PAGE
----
Two new marijuana shops are coming to Juneau, courtesy of the Alaska Marijuana Control Board.
In its three-day Fairbanks meeting this week, the board approved retail licenses for the Alaskan Kush Company (159 S. Franklin St.) and Thunder Cloud 9 (5310 Commercial Boulevard, Suite 2B). Also approved was North Star Gardens, a marijuana farm that will be located beneath Thunder Cloud 9 in a building on the opposite side of Commercial Boulevard from Costco.
“We’re excited. It’s been a long road to get to this point,” said Herb Smyth of Alaskan Kush Company after the board approved his license on Thursday.
That road isn’t quite finished, either. Smyth and his business partner Casey Wilkins (owner of Stoned Salmon Farms) have to finish renovations on the Franklin Street building, finalize their municipal licenses, then receive one last inspection from state regulators. When those steps are complete — something that will take until at least mid-September — they can open the doors of the new shop.
A similar process awaits the owners of Thunder Cloud 9, Jamie Letterman and Robert Lonsdale, and it isn’t clear how long it will take that business to open its doors. A phone call to the number listed on its marijuana license was not returned by Friday afternoon.
The two businesses will join an increasingly crowded market for marijuana in the capital city. If they open their doors as scheduled, they will become the sixth and seventh retail marijuana shops in Juneau. On a per-capita basis, that’s one for every 4,714 residents. To put that figure into perspective, Juneau has one alcohol-serving business (bar, restauraunt, package store or manufacturer) for every 393 people.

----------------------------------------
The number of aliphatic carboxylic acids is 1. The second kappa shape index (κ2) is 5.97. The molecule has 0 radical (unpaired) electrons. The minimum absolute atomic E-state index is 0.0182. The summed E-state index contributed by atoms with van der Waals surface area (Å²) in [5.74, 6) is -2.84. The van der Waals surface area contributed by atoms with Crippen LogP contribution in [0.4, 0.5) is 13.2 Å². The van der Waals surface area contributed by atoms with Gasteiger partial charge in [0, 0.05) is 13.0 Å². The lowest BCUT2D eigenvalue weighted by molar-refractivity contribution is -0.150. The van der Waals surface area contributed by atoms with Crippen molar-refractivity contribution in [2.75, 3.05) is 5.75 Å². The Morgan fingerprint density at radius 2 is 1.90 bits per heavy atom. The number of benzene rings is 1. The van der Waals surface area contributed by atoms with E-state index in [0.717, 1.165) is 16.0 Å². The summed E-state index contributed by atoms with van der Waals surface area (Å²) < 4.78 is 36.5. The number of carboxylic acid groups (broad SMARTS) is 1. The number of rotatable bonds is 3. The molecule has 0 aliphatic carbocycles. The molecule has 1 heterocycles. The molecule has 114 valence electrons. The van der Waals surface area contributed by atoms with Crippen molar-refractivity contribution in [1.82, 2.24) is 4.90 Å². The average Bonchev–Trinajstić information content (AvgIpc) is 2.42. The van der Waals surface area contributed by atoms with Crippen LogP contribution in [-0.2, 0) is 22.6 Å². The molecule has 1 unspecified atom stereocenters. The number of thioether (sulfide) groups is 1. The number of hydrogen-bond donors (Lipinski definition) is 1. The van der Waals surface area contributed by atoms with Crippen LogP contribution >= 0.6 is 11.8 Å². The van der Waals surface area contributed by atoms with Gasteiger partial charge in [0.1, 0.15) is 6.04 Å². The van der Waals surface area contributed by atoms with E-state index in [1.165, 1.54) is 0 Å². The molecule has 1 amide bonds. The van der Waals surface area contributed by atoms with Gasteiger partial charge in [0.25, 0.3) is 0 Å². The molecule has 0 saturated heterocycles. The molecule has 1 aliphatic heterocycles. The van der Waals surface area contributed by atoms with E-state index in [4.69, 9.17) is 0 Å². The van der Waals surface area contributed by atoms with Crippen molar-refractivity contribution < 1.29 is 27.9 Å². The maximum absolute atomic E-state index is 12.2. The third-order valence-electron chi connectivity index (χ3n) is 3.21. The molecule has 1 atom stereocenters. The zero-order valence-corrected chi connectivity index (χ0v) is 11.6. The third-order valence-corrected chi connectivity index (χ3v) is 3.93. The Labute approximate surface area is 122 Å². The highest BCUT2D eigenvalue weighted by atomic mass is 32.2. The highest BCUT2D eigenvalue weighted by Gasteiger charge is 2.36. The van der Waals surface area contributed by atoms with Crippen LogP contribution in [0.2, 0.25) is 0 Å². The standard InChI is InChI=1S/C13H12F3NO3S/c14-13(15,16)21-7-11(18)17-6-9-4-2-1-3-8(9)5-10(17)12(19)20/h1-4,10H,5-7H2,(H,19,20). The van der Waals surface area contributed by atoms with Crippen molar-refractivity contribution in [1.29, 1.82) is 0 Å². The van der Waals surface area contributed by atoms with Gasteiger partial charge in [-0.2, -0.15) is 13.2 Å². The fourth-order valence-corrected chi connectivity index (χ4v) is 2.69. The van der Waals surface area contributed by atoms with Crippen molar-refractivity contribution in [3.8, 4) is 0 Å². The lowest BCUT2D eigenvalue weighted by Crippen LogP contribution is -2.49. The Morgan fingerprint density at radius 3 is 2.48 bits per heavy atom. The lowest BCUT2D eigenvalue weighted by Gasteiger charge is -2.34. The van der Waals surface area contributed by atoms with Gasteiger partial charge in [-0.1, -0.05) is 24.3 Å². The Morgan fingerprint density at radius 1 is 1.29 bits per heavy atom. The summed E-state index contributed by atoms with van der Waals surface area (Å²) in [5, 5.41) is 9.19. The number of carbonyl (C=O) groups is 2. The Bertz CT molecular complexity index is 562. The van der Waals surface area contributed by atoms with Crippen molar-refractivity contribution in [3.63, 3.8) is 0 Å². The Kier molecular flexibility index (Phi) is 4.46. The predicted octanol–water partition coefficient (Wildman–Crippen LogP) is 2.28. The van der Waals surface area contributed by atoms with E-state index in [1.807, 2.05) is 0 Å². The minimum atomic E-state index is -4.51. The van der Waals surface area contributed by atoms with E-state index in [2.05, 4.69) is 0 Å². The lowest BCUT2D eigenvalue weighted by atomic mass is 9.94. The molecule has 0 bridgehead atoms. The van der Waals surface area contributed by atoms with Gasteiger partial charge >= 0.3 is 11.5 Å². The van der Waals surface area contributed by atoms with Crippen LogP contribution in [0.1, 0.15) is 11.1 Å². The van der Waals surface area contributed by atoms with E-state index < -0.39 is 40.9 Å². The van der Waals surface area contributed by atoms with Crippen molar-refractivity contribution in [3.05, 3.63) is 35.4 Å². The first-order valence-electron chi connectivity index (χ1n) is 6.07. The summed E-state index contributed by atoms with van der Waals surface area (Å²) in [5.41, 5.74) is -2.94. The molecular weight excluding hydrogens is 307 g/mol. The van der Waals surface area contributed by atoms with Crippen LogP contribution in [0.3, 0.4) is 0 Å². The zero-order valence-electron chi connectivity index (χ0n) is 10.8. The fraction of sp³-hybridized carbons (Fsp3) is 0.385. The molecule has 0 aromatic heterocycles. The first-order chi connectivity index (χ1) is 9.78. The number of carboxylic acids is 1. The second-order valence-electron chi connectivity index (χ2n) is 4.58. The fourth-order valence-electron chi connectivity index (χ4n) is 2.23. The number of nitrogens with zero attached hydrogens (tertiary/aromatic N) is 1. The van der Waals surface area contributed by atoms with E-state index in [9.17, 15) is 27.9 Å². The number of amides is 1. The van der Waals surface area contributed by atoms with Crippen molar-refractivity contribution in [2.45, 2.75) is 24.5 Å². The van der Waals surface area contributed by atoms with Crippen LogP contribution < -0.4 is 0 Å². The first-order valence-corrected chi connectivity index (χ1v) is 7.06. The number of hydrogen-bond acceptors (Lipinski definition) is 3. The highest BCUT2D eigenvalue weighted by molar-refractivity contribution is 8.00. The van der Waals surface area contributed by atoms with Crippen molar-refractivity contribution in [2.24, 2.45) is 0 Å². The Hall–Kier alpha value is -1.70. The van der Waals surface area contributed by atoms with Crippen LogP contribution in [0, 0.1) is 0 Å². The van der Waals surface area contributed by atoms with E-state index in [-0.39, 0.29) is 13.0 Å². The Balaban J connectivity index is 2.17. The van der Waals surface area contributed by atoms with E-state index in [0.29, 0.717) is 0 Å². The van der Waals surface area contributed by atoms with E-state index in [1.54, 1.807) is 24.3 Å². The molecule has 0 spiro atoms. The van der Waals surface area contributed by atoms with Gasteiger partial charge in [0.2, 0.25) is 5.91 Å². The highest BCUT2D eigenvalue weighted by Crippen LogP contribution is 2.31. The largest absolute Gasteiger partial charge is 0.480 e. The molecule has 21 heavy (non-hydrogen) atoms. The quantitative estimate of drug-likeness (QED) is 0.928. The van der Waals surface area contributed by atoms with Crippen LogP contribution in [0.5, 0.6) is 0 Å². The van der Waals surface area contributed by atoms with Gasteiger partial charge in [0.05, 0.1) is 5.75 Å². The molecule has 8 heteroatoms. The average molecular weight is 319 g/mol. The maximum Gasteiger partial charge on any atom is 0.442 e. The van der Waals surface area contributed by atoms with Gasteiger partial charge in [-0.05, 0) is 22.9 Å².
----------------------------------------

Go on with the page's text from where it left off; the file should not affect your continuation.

“I think there’s plenty of room for everybody to get a piece of the pie,” Wilkins said. “Whoever has quality product is going to succeed.”
Thunder Cloud 9 will be located on the second floor of a building that also houses Prindles carpet cleaning. Marijuana board chairman Mark Springer referred to it as a “postage-stamp store” at 24 feet by 30 feet.
Downtown, the Alaskan Kush Company will be a traditional storefront akin to Rainforest Farms or The Fireweed Factory.
Smyth and Wilkins aren’t ready to reveal what the store will look like, but each said they intend to offer a fresh space with a variety of strains at different price levels and strengths.
“We hope we’re well-received when we get the door open,” Smyth said.
• Contact reporter James Brooks at firstname.lastname@example.org or 523-2258.